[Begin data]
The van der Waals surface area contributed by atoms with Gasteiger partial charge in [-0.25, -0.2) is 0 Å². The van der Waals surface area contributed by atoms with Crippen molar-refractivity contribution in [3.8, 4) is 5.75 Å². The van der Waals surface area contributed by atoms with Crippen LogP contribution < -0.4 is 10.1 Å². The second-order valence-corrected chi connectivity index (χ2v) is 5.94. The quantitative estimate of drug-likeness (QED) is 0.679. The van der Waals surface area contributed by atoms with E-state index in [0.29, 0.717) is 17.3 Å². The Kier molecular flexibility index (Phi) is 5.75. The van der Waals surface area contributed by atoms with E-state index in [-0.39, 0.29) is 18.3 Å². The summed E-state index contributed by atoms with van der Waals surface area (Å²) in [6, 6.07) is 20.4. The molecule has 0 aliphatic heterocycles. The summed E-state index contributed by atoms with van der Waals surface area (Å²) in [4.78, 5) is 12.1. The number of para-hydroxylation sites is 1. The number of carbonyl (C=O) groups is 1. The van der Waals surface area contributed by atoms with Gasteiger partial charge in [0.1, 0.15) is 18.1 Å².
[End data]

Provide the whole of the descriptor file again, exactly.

The van der Waals surface area contributed by atoms with Gasteiger partial charge in [-0.25, -0.2) is 0 Å². The van der Waals surface area contributed by atoms with Crippen molar-refractivity contribution in [3.8, 4) is 5.75 Å². The van der Waals surface area contributed by atoms with Crippen LogP contribution < -0.4 is 10.1 Å². The second-order valence-corrected chi connectivity index (χ2v) is 5.94. The quantitative estimate of drug-likeness (QED) is 0.679. The van der Waals surface area contributed by atoms with E-state index in [0.29, 0.717) is 17.3 Å². The Kier molecular flexibility index (Phi) is 5.75. The van der Waals surface area contributed by atoms with E-state index in [-0.39, 0.29) is 18.3 Å². The summed E-state index contributed by atoms with van der Waals surface area (Å²) in [6, 6.07) is 20.4. The molecule has 0 aliphatic heterocycles. The summed E-state index contributed by atoms with van der Waals surface area (Å²) in [4.78, 5) is 12.1. The number of para-hydroxylation sites is 1. The number of carbonyl (C=O) groups is 1. The van der Waals surface area contributed by atoms with Gasteiger partial charge in [0.1, 0.15) is 18.1 Å².